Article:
Many job seekers have encountered some version of this scenario: you’ve made it to round three. It’s the final hurdle separating you from your dream job. You’ve impressed. You’ve dazzled. You start feeling guardedly optimistic about the prospect of nailing down this deal. You’re connecting with the interview team. You’re imagining what it might be like to work with them.
Then one of them informs you that it all comes down to you and an internal candidate. The wind in your sails dies, right then and there. You think: ‘Do I even bother to continue?’
What is a job seeker to do when their competition is already on staff at the institution?
What to Know About Internal Hires
According to career experts at Zety, career sites have generated nearly 34 percent of the applications submitted in response to 2022’s job postings, while internal hires have submitted only about two percent of those applications. About 30 percent of new hires came to companies from career sites, while about 15 percent of those new hires were internal. “Internal hiring is 6x more effective than all other sources of hiring” explains Bart Turczynski, Zety’s editor-in-chief.
The New York Times’ Alison Green explains in her Ask a Manager blog: “All things being equal, if I have a great internal candidate and an equally great external candidate, I’m usually going to go with the internal candidate. That’s partly because they know the other internal players already, know how things work in the organization, and will have a faster ramp-up period. But it’s more because they’re known quantities in a way an external candidate can never be.”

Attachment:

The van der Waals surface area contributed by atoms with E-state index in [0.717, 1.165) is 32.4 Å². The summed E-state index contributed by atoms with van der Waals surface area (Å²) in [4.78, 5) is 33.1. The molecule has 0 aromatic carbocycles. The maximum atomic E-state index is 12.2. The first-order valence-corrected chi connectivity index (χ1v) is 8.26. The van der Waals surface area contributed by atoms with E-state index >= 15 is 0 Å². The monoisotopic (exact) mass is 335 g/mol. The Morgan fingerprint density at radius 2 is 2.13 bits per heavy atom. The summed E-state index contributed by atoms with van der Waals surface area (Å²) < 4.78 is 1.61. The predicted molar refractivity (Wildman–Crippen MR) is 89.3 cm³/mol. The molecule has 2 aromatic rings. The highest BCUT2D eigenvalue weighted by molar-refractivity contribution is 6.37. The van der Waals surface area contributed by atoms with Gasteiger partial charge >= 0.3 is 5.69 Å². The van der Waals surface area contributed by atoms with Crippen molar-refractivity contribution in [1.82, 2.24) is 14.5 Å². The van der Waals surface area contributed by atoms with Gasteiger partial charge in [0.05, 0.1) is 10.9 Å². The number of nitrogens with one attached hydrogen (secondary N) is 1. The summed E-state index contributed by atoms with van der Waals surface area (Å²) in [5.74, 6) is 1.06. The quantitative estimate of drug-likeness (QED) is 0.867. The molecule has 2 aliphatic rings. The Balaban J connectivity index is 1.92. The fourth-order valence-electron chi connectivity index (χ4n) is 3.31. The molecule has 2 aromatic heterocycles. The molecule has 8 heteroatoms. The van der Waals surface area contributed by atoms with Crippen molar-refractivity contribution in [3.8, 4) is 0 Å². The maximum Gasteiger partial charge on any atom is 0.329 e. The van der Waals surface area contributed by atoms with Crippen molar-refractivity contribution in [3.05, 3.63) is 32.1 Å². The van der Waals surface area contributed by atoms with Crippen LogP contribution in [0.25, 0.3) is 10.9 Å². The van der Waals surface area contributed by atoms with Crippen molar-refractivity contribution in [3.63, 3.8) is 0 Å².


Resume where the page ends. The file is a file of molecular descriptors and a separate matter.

While this may be true in some cases and in some industries, Dr. Adele Bish, associate professor of human resource management at North Carolina A&T State University points out: “Internal candidates, in my experience, often do not score as highly as expected because of the dangerous ‘you know me’ mindset that they enter the interview with. Ironically , it is their experience within the company, that fuels the faulty assumptions of ‘you know me, you know what I can do, you know my potential, etc.’ that brings on their demise. I’ve witnessed many internal candidates fail an interview because these assumptions lead to incomplete answers and a lack of justification for why they are the best candidate. Interviewers are left with no option but to score accordingly.”
The bottom line is that you simply don’t know. Internal candidates might be killer competition. They also may assume they’re such a shoo-in that they don’t interview competitively. There’s really only one way to find out what kind of candidate you’re up against.
When it comes to a job search, you simply don’t know what the hiring team is seeking. You can’t see the competition. You can’t control the process. Literally, all you can do is your best. So do that.